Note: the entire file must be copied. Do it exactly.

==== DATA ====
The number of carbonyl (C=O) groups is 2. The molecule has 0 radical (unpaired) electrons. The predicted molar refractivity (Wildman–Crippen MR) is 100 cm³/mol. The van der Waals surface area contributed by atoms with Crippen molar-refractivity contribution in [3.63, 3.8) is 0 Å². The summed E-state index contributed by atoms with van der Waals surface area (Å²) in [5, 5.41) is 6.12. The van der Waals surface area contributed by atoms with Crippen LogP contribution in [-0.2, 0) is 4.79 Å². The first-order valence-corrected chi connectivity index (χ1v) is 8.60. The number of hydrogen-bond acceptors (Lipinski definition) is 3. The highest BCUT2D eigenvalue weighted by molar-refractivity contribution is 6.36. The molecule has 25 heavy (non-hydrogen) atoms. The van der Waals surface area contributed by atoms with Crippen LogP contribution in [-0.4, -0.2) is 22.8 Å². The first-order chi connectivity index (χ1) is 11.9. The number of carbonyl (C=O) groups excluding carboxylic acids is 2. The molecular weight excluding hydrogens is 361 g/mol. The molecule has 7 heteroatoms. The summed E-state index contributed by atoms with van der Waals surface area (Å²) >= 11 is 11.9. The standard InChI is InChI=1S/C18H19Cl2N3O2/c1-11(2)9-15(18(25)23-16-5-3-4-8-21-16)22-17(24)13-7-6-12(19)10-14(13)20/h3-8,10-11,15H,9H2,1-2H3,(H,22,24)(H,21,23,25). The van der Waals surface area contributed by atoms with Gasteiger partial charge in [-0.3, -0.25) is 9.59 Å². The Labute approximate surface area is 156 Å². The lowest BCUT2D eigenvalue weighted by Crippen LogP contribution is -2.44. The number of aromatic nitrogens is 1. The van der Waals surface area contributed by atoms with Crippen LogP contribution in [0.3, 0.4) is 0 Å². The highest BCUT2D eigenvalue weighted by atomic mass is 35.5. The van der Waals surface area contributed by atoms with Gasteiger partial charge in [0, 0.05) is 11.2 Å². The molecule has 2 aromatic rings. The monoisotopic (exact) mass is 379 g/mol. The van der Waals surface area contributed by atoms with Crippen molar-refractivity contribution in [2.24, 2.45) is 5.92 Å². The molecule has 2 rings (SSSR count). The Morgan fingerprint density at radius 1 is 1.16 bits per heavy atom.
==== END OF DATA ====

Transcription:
The number of carbonyl (C=O) groups is 2. The molecule has 0 radical (unpaired) electrons. The predicted molar refractivity (Wildman–Crippen MR) is 100 cm³/mol. The van der Waals surface area contributed by atoms with Crippen molar-refractivity contribution in [3.63, 3.8) is 0 Å². The summed E-state index contributed by atoms with van der Waals surface area (Å²) in [5, 5.41) is 6.12. The van der Waals surface area contributed by atoms with Crippen LogP contribution in [-0.2, 0) is 4.79 Å². The first-order valence-corrected chi connectivity index (χ1v) is 8.60. The number of hydrogen-bond acceptors (Lipinski definition) is 3. The highest BCUT2D eigenvalue weighted by molar-refractivity contribution is 6.36. The molecule has 25 heavy (non-hydrogen) atoms. The van der Waals surface area contributed by atoms with Crippen LogP contribution in [-0.4, -0.2) is 22.8 Å². The first-order chi connectivity index (χ1) is 11.9. The number of carbonyl (C=O) groups excluding carboxylic acids is 2. The molecular weight excluding hydrogens is 361 g/mol. The molecule has 7 heteroatoms. The summed E-state index contributed by atoms with van der Waals surface area (Å²) >= 11 is 11.9. The standard InChI is InChI=1S/C18H19Cl2N3O2/c1-11(2)9-15(18(25)23-16-5-3-4-8-21-16)22-17(24)13-7-6-12(19)10-14(13)20/h3-8,10-11,15H,9H2,1-2H3,(H,22,24)(H,21,23,25). The van der Waals surface area contributed by atoms with Gasteiger partial charge in [-0.3, -0.25) is 9.59 Å². The Labute approximate surface area is 156 Å². The lowest BCUT2D eigenvalue weighted by Crippen LogP contribution is -2.44. The number of aromatic nitrogens is 1. The van der Waals surface area contributed by atoms with Crippen LogP contribution in [0.3, 0.4) is 0 Å². The highest BCUT2D eigenvalue weighted by atomic mass is 35.5. The van der Waals surface area contributed by atoms with Gasteiger partial charge in [0, 0.05) is 11.2 Å². The molecule has 2 aromatic rings. The monoisotopic (exact) mass is 379 g/mol. The van der Waals surface area contributed by atoms with Crippen molar-refractivity contribution in [2.24, 2.45) is 5.92 Å². The molecule has 2 rings (SSSR count). The Morgan fingerprint density at radius 1 is 1.16 bits per heavy atom.